Mountain Gorillas: Going, Going, Almost Gone
Reading Comprehension Activity

Students will read a passage about mountain gorillas and learn about their status as a critically endangered species. Students will then answer questions about facts, vocabulary, and main ideas.

Topic(s): Science. Skill(s): Summary, Context Clues, Main / Central Idea. Genre(s): Informational

Click for the passage & questions on one printable PDF.


Mountain gorillas are some of the most threatened animals on the planet. Only two groups of mountain gorillas remain. One population lives in the Bwindi Impenetrable National Park in Uganda. The other group lives in the Virunga Mountains. This mountain range of extinct volcanoes borders the African countries of the Democratic Republic of Congo, Rwanda, and Uganda.

These gorillas are members of the primate family known as great apes. Other great apes are orangutans, chimpanzees, and bonobos.

Mountain gorillas live in misty, cold forests high up in the mountains. They have thick fur that helps them stay warm. Their fur is thicker than the fur of other great apes.

Male mountain gorillas are large and powerful. They can weigh over 400 pounds. Female mountain gorillas are smaller than male mountain gorillas. But female mountain gorillas can still weigh over 200 pounds.

Mountain gorillas are very social animals. They live together in small groups known as troops. Each troop is led by an adult male gorilla known as a silverback. Adult males are called silverbacks because they have a stripe of silver fur on their back. Troops also include younger male gorillas, female gorillas, and baby gorillas. The silverback decides all of the activities of the troop. He decides when and where the troop will rest and sleep. He also decides when and where the troop will eat.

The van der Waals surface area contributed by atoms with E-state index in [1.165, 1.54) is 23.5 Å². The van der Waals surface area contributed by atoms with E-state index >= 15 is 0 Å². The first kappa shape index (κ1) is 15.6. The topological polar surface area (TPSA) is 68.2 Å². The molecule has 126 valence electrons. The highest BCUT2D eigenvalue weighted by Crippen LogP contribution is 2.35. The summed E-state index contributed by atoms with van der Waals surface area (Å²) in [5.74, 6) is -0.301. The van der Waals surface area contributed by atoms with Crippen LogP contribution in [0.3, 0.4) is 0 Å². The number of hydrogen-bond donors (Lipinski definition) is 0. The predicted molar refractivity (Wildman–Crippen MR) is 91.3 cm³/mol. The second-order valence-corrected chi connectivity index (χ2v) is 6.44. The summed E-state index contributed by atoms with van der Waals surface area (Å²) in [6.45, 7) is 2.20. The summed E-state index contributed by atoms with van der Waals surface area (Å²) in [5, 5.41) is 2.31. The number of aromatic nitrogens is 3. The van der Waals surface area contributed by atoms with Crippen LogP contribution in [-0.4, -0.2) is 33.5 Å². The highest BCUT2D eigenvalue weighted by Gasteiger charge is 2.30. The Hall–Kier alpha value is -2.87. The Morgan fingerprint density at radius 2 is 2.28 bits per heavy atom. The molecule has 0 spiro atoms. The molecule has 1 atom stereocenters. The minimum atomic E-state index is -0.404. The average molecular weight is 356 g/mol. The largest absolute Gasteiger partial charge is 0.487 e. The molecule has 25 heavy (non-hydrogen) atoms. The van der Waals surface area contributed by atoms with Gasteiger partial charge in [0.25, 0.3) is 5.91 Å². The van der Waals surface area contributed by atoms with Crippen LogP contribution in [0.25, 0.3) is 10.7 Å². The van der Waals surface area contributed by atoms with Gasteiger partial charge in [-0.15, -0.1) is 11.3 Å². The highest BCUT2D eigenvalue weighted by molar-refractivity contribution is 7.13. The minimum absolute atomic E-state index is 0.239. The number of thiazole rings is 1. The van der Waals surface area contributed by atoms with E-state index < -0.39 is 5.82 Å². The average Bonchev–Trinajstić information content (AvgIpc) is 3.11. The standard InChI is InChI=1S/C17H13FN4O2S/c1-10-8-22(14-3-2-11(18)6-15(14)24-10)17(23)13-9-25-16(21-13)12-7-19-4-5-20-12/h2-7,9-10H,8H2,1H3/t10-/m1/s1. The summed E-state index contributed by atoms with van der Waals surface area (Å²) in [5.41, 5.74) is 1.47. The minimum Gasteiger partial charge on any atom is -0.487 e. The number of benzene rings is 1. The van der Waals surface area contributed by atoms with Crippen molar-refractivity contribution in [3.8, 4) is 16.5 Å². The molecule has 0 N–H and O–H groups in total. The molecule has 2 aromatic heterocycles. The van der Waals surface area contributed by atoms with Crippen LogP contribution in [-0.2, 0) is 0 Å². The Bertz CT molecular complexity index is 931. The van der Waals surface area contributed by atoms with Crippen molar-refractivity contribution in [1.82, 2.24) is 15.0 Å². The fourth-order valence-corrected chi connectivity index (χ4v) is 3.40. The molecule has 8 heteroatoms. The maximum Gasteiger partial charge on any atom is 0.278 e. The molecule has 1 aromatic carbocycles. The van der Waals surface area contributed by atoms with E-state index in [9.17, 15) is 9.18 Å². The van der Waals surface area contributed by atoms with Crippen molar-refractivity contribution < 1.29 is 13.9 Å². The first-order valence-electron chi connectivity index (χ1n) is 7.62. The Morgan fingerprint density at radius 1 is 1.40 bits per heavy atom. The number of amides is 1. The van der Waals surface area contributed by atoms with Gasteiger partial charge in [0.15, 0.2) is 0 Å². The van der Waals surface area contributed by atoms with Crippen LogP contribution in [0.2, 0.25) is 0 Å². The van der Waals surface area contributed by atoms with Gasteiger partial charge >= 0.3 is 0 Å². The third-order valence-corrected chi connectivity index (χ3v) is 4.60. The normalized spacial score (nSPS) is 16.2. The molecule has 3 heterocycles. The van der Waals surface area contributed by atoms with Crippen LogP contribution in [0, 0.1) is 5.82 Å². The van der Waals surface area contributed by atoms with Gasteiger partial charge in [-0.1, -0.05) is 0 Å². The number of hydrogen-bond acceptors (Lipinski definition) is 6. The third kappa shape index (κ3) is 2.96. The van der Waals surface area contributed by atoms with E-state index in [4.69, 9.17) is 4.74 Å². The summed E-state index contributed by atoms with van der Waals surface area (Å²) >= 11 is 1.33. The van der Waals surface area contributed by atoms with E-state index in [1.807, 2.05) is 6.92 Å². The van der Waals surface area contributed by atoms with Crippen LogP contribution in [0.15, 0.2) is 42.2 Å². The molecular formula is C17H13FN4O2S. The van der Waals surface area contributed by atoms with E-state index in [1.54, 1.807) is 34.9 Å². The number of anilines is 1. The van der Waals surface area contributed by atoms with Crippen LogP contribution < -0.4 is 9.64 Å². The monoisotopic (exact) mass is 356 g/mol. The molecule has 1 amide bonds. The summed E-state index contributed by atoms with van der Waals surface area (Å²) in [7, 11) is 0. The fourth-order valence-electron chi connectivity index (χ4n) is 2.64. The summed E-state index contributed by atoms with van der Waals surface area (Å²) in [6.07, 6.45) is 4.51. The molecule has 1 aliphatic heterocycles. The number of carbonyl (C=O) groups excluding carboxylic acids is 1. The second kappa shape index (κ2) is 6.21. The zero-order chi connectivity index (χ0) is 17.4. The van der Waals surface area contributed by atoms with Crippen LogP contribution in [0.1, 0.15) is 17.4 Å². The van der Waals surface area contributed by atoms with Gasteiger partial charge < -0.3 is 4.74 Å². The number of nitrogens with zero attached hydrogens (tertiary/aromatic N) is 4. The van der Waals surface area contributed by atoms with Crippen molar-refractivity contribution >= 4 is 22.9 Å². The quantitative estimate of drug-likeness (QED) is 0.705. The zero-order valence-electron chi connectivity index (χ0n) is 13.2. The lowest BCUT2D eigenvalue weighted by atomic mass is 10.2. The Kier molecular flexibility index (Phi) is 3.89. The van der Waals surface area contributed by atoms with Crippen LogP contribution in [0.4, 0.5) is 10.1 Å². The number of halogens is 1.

As for their diet, mountain gorillas are herbivores. This means that they mainly eat plants, leaves, stems, and shoots. Their diet includes over 100 different types of plant species.

Mountain gorillas are generally calm and shy. They can be aggressive, however, if they feel threatened.  

Today mountain gorillas face many threats. War and conflicts near the Virunga Mountains have disturbed their forest habitat. People fleeing the conflicts have moved into their habitat and cleared the forest to build farms. Mountain gorillas are also sometimes injured or killed by traps set for other animals. Human diseases are another serious threat to gorillas. Gorillas who come into contact with humans may become sick. This is because their immune system cannot fight human diseases.

Scientists estimate that there are only 880 mountain gorillas remaining in the wild. They are considered a critically endangered species. This means there is a very high risk they could disappear from the earth forever.

Wildlife organizations are working hard to protect these large and gentle animals. The number of mountain gorillas is slowly beginning to increase.
Their future is still uncertain though. The race to save them is far from over.

Comprehension Questions

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